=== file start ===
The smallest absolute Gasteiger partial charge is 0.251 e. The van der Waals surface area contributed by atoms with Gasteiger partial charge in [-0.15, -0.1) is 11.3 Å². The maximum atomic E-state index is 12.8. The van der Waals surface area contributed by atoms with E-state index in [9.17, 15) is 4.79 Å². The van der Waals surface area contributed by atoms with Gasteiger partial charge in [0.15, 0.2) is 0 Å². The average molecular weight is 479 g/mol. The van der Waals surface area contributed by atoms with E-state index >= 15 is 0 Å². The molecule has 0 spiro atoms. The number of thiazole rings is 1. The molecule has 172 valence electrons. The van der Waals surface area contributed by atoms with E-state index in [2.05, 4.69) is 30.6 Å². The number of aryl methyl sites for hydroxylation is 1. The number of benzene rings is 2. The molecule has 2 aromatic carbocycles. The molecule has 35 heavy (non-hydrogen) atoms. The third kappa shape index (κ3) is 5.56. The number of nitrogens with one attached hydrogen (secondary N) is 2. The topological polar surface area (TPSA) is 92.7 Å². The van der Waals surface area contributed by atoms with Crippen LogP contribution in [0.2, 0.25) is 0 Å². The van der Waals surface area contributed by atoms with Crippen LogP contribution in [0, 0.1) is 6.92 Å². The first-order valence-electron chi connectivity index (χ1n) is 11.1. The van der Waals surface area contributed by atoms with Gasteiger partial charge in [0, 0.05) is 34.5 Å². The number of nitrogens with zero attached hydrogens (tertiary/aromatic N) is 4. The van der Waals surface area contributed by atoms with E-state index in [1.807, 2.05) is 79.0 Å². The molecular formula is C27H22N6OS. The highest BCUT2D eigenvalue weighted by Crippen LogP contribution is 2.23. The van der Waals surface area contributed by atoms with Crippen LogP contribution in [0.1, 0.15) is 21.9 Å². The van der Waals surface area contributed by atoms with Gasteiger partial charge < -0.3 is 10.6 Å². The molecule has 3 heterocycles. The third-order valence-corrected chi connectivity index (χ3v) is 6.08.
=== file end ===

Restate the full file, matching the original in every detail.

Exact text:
The smallest absolute Gasteiger partial charge is 0.251 e. The van der Waals surface area contributed by atoms with Gasteiger partial charge in [-0.15, -0.1) is 11.3 Å². The maximum atomic E-state index is 12.8. The van der Waals surface area contributed by atoms with E-state index in [9.17, 15) is 4.79 Å². The van der Waals surface area contributed by atoms with Gasteiger partial charge in [0.15, 0.2) is 0 Å². The average molecular weight is 479 g/mol. The van der Waals surface area contributed by atoms with E-state index >= 15 is 0 Å². The molecule has 0 spiro atoms. The number of thiazole rings is 1. The molecule has 172 valence electrons. The van der Waals surface area contributed by atoms with E-state index in [2.05, 4.69) is 30.6 Å². The number of aryl methyl sites for hydroxylation is 1. The number of benzene rings is 2. The molecule has 2 aromatic carbocycles. The molecule has 35 heavy (non-hydrogen) atoms. The third kappa shape index (κ3) is 5.56. The number of nitrogens with one attached hydrogen (secondary N) is 2. The topological polar surface area (TPSA) is 92.7 Å². The van der Waals surface area contributed by atoms with Crippen LogP contribution in [0.2, 0.25) is 0 Å². The van der Waals surface area contributed by atoms with Crippen LogP contribution in [0, 0.1) is 6.92 Å². The first-order valence-electron chi connectivity index (χ1n) is 11.1. The van der Waals surface area contributed by atoms with Gasteiger partial charge in [0, 0.05) is 34.5 Å². The number of nitrogens with zero attached hydrogens (tertiary/aromatic N) is 4. The van der Waals surface area contributed by atoms with E-state index in [1.807, 2.05) is 79.0 Å². The molecular formula is C27H22N6OS. The highest BCUT2D eigenvalue weighted by Crippen LogP contribution is 2.23. The van der Waals surface area contributed by atoms with Crippen LogP contribution in [0.1, 0.15) is 21.9 Å². The van der Waals surface area contributed by atoms with Gasteiger partial charge < -0.3 is 10.6 Å². The molecule has 3 heterocycles. The third-order valence-corrected chi connectivity index (χ3v) is 6.08.